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There are several different methods for treating obstructive sleep apnea (OSA), but which one is most appropriate will often depend on the severity of the condition.  Experts at Atlantic Health Sleep Centers will review each patient’s sleep study results, medical history and upper airway structure before making a treatment recommendation.

The goal of care in most cases is to prevent obstructions from occurring by widening the airway. Our center accomplishes this though:

Continuous Positive Airway Pressure (CPAP)
- Recognized as the most effective way to treat OSA, CPAP uses pressurized air to keep the airway open. Pressure settings are determined by the sleep physician, who continually follows up with the patient to ensure that the device remains effective and comfortable. CPAP machines are small and portable, and there are several different types of masks to choose from.
Oral appliances
- Custom made by dentists, oral appliances are worn by patients at night to keep the airway open during sleep. They do so by pushing the lower jaw forward, preventing the tongue from falling back, or a combination of the two.
Positional therapy
- When lying on the back, it is more likely for the tongue to fall back and block the airway, worsening OSA. A variety of products, including cushions, foam wedges and alarms, can be used to keep patients from sleeping in this position.
Weight loss
- Excess fat around the neck can make the airway narrower. For overweight people with mild cases of OSA, weight loss may help alleviate symptoms.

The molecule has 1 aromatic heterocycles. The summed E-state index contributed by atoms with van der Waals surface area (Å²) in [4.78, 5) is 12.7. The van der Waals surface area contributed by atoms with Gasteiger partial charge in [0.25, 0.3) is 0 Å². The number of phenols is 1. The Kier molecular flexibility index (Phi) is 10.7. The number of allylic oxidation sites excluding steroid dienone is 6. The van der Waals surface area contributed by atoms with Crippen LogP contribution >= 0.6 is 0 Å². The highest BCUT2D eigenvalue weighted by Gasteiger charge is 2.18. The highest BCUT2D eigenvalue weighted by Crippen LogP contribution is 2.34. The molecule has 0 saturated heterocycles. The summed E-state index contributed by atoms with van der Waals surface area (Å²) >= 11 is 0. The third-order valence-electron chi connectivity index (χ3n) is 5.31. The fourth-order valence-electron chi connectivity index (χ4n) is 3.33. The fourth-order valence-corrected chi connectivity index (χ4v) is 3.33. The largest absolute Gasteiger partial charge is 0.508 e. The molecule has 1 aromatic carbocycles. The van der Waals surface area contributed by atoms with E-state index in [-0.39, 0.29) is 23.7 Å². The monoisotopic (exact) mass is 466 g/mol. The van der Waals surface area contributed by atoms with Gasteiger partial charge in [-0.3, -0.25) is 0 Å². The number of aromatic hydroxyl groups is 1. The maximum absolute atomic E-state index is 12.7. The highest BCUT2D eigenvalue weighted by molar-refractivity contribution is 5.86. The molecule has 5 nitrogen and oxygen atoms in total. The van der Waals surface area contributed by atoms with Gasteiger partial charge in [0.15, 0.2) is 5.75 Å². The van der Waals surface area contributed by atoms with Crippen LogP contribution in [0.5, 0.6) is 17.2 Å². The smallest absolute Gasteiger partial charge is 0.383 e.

Avoiding alcohol and depressants
- Alcohol and medications, such as sedatives and pain killers, may relax the airway muscles and cause apneas. Avoiding these substances before bed can lessen the effects of OSA, however, those who need such medications may have to have their sleep apnea treatment adjusted accordingly.
- In a small percentage of patients, surgical procedures can be used to widen the airway.
- For those who have been unable to use or get consistent benefits from CPAP machines, this new FDA-approved treatment offers an alternative. The implanted device, called Inspire, sends a gentle pulse to key airway muscles while you sleep, causing the tongue to move forward.

Home Sleep Study Device Access Centers

5 Regent Street – Livingston

Atlantic Health Pavilion - Pompton Plains

Bridgewater Pavilion

Morristown Medical Center Health Pavilion – Rockaway

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